The Tennessee Supreme Court ruled that it has subject matter jurisdiction to review a trial court’s order vacating an arbitration award while remanding the dispute to a new arbitration panel without expressly declining to confirm the award. See Morgan Keegan & Co., Inc. v. Smythe, Tenn. Sup. Ct., No. W2010-01339-SC-R11-CV, (4/25/13); http://op.bna.com/srlr.nsf/r?Open=jkoo-979qp7.
The Court interpreted the Tennessee Uniform Arbitration Act to permit an investor to appeal the award prior to a second arbitration proceeding. This allows for a review of the award without first having another arbitration.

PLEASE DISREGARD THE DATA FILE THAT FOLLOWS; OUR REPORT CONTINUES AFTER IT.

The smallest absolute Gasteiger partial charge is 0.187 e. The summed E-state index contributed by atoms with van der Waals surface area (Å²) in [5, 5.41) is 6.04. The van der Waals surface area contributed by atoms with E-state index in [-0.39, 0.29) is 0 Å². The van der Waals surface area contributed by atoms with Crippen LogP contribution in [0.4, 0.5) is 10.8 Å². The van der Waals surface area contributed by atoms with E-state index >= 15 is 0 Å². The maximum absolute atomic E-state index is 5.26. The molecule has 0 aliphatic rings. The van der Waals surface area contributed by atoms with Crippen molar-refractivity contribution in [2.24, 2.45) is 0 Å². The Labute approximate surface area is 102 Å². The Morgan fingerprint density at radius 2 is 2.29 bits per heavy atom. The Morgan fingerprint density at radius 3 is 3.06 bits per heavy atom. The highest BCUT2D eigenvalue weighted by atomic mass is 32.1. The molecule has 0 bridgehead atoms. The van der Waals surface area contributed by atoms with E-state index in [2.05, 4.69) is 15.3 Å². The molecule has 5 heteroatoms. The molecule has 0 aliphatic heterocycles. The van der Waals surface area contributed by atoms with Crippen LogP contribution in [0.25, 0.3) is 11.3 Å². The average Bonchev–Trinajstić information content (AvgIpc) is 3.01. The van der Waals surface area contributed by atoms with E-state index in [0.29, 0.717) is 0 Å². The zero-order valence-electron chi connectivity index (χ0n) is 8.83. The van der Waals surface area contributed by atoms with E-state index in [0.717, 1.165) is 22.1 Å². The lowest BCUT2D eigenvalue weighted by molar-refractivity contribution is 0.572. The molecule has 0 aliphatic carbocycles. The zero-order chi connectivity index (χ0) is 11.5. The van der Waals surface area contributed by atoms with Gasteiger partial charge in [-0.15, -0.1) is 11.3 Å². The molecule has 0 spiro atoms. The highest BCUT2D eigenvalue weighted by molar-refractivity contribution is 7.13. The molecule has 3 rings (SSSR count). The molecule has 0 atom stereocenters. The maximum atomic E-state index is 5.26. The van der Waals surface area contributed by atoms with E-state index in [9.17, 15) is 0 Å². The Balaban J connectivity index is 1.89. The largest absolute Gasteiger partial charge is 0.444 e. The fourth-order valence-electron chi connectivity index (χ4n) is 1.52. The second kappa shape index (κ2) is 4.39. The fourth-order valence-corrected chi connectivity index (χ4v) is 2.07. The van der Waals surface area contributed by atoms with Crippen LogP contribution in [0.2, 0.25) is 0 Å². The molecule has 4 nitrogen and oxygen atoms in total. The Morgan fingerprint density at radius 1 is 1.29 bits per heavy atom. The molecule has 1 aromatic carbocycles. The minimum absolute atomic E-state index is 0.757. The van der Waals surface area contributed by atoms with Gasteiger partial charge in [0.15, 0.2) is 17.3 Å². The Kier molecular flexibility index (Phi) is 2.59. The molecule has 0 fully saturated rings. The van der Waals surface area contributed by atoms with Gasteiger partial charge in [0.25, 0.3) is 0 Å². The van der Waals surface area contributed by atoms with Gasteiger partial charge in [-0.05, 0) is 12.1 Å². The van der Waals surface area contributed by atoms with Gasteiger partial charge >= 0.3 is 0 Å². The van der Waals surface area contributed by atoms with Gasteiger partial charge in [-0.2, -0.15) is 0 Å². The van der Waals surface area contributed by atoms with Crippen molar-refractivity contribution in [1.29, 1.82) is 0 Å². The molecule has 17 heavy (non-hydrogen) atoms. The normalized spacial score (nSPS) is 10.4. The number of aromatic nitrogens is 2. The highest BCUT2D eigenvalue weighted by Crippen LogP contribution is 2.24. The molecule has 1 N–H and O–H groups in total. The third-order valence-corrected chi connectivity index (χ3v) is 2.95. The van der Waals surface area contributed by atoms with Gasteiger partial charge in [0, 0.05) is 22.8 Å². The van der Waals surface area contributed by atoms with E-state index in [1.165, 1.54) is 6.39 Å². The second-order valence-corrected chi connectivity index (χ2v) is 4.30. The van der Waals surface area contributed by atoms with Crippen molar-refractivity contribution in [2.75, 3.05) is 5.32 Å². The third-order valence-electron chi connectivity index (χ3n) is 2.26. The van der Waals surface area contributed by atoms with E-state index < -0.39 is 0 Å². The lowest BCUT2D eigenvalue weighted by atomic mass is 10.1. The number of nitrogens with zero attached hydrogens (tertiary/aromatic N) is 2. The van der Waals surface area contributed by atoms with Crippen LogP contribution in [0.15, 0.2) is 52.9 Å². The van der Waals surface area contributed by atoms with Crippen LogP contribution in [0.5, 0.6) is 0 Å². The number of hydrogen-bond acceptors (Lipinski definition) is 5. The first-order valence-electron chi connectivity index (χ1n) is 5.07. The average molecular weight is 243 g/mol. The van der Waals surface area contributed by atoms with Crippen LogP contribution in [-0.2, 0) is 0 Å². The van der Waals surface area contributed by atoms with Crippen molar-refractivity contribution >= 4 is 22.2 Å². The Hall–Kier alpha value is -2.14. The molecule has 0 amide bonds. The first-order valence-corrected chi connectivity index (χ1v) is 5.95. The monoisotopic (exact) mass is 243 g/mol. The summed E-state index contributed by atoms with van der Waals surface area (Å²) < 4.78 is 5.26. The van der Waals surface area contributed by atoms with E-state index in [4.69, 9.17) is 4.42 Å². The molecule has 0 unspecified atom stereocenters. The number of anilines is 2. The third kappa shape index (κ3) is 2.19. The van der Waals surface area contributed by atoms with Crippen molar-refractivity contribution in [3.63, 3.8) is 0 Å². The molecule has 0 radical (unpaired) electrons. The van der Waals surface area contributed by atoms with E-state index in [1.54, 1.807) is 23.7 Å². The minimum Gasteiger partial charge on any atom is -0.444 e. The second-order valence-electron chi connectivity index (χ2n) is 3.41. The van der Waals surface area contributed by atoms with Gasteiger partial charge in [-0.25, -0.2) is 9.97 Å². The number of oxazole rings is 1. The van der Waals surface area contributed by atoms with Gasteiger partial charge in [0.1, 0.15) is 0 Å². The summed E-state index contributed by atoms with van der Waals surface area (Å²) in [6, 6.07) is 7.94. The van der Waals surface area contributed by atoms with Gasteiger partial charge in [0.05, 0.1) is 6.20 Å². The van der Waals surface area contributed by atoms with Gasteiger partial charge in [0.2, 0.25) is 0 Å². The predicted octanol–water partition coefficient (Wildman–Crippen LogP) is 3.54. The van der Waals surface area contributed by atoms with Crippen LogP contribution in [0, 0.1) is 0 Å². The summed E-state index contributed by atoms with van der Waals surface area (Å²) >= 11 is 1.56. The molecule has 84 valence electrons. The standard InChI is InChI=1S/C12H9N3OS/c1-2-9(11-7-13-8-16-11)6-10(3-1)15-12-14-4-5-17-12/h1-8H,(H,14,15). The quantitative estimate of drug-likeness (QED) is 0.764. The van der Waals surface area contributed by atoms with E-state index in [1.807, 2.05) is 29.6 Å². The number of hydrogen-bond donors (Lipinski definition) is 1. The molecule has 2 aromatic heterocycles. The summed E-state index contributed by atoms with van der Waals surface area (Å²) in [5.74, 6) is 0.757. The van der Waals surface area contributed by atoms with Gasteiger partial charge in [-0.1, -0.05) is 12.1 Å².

The case involved investments in junk bonds that offered potential high rates of return, but with a higher degree of risk. The investment collapsed and allegedly cost investors billions of dollars. The claimant won a FINRA arbitration proceeding, but the broker-dealer sought to vacate the award, and was successful. The investor appealed, and the intermediate court refused to hear it saying it did not have jurisdiction. The State Supreme Court determined that the plain language of the statute confers on Tennessee’s appellate courts the subject matter jurisdiction over such appeals, and would permit the review.
In short, the decision allowed the court to side-step the ultimate issue, and obtain a second arbitration panel’s perspective.